you will be cakewalking
he/she/it will be cakewalking
we will be cakewalking
you will be cakewalking
they will be cakewalking
Present Perfect Continuous
I have been cakewalking
you have been cakewalking
he/she/it has been cakewalking
we have been cakewalking
you have been cakewalking
they have been cakewalking
Future Perfect Continuous
I will have been cakewalking
you will have been cakewalking
he/she/it will have been cakewalking
we will have been cakewalking
you will have been cakewalking
they will have been cakewalking
Past Perfect Continuous
I had been cakewalking
you had been cakewalking
he/she/it had been cakewalking
we had been cakewalking
you had been cakewalking
they had been cakewalking
Conditional
I would cakewalk
you would cakewalk
he/she/it would cakewalk
we would cakewalk
you would cakewalk
they would cakewalk
Past Conditional
I would have cakewalked
you would have cakewalked
he/she/it would have cakewalked
we would have cakewalked
you would have cakewalked
they would have cakewalked
Collins English Verb Tables © HarperCollins Publishers 2011

cakewalk

A dance in which couples walk in a square formation and take exaggerated high steps and turn corners precisely in mimicry of the white man’s artificial manners.
Dictionary of Unfamiliar Words by Diagram Group Copyright © 2008 by Diagram Visual Information Limited
ThesaurusAntonymsRelated WordsSynonymsLegend:
Noun1.cakewalk - a strutting dance based on a marchcakewalk - a strutting dance based on a march; was performed in minstrel shows; originated as a competition among Black dancers to win a cake
choreography, stage dancing - a show involving artistic dancing
2.cakewalk - an easy accomplishmentcakewalk - an easy accomplishment; "winning the tournament was a cakewalk for him"; "invading Iraq won't be a cakewalk"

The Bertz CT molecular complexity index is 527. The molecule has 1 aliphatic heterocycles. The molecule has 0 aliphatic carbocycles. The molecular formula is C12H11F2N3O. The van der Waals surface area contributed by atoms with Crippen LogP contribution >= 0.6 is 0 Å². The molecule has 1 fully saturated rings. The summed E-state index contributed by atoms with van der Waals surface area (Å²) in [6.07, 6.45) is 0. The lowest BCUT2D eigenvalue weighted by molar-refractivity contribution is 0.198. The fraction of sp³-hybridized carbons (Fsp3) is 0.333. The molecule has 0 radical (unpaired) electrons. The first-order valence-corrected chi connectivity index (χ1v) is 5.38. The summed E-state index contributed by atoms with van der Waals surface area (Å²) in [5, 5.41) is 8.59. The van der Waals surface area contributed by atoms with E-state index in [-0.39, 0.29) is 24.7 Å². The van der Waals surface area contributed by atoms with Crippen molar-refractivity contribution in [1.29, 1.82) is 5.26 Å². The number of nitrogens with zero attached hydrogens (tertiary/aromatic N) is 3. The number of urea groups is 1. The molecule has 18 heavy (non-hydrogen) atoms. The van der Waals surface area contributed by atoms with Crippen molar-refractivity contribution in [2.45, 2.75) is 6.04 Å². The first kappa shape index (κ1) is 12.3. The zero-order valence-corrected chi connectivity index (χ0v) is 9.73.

accomplishment, achievement - the action of accomplishing something
figure of speech, trope, image, figure - language used in a figurative or nonliteral sense
Verb1.cakewalk - perform the cakewalk dancecakewalk - perform the cakewalk dance    
trip the light fantastic, trip the light fantastic toe, dance - move in a pattern; usually to musical accompaniment; do or perform a dance; "My husband and I like to dance at home to the radio"
Based on WordNet 3.0, Farlex clipart collection. © 2003-2012 Princeton University, Farlex Inc.
Translations

cakewalk

[ˈkeɪkwɔːk] n
(= dance) → cake-walk
(fig) (= easily accomplished task) → promenade f de santé
Collins English/French Electronic Resource. © HarperCollins Publishers 2005
References in periodicals archive ?
Other troubling appropriations without credit include specific references to plays, songs, and performances, such as Ethiopianism's influence on Williams and Walker's Abyssinia; the evolution of three texts, Jes Lak White F'lks, The Cannibal King, and In Dahomey; the grace of Aida Overton Walker's cakewalking and her negotiation of sexuality and propriety; the use of double entendres in the lyrics of Bob Cole's "No Coons Allowed"; balancing social decorum and theatrical buffoonery in productions; the difficulty of presenting love scenes in black shows; and Aida Walker's struggle to present her Salome Dance artfully.